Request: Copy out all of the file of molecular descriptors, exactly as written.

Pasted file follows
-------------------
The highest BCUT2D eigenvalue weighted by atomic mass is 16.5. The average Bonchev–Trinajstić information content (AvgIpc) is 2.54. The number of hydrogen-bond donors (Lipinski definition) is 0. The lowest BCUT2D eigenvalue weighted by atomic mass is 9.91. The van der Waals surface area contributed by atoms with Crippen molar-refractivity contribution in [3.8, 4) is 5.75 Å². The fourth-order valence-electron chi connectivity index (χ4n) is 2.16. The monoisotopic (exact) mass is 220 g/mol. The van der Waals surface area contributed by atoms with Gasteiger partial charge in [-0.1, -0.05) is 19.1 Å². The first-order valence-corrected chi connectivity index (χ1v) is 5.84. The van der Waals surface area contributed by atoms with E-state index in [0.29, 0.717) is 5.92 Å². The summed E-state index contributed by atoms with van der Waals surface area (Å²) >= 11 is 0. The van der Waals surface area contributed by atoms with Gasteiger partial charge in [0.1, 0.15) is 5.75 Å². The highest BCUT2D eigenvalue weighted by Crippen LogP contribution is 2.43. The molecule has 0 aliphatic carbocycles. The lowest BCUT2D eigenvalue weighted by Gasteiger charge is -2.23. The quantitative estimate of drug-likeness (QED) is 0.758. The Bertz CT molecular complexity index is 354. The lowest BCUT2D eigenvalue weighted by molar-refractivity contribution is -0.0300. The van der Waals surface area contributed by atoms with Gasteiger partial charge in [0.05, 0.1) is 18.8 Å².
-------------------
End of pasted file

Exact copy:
The highest BCUT2D eigenvalue weighted by atomic mass is 16.5. The average Bonchev–Trinajstić information content (AvgIpc) is 2.54. The number of hydrogen-bond donors (Lipinski definition) is 0. The lowest BCUT2D eigenvalue weighted by atomic mass is 9.91. The van der Waals surface area contributed by atoms with Crippen molar-refractivity contribution in [3.8, 4) is 5.75 Å². The fourth-order valence-electron chi connectivity index (χ4n) is 2.16. The monoisotopic (exact) mass is 220 g/mol. The van der Waals surface area contributed by atoms with Gasteiger partial charge in [-0.1, -0.05) is 19.1 Å². The first-order valence-corrected chi connectivity index (χ1v) is 5.84. The van der Waals surface area contributed by atoms with E-state index in [0.29, 0.717) is 5.92 Å². The summed E-state index contributed by atoms with van der Waals surface area (Å²) >= 11 is 0. The van der Waals surface area contributed by atoms with Gasteiger partial charge in [0.1, 0.15) is 5.75 Å². The highest BCUT2D eigenvalue weighted by Crippen LogP contribution is 2.43. The molecule has 0 aliphatic carbocycles. The lowest BCUT2D eigenvalue weighted by Gasteiger charge is -2.23. The quantitative estimate of drug-likeness (QED) is 0.758. The Bertz CT molecular complexity index is 354. The lowest BCUT2D eigenvalue weighted by molar-refractivity contribution is -0.0300. The van der Waals surface area contributed by atoms with Gasteiger partial charge in [0.05, 0.1) is 18.8 Å².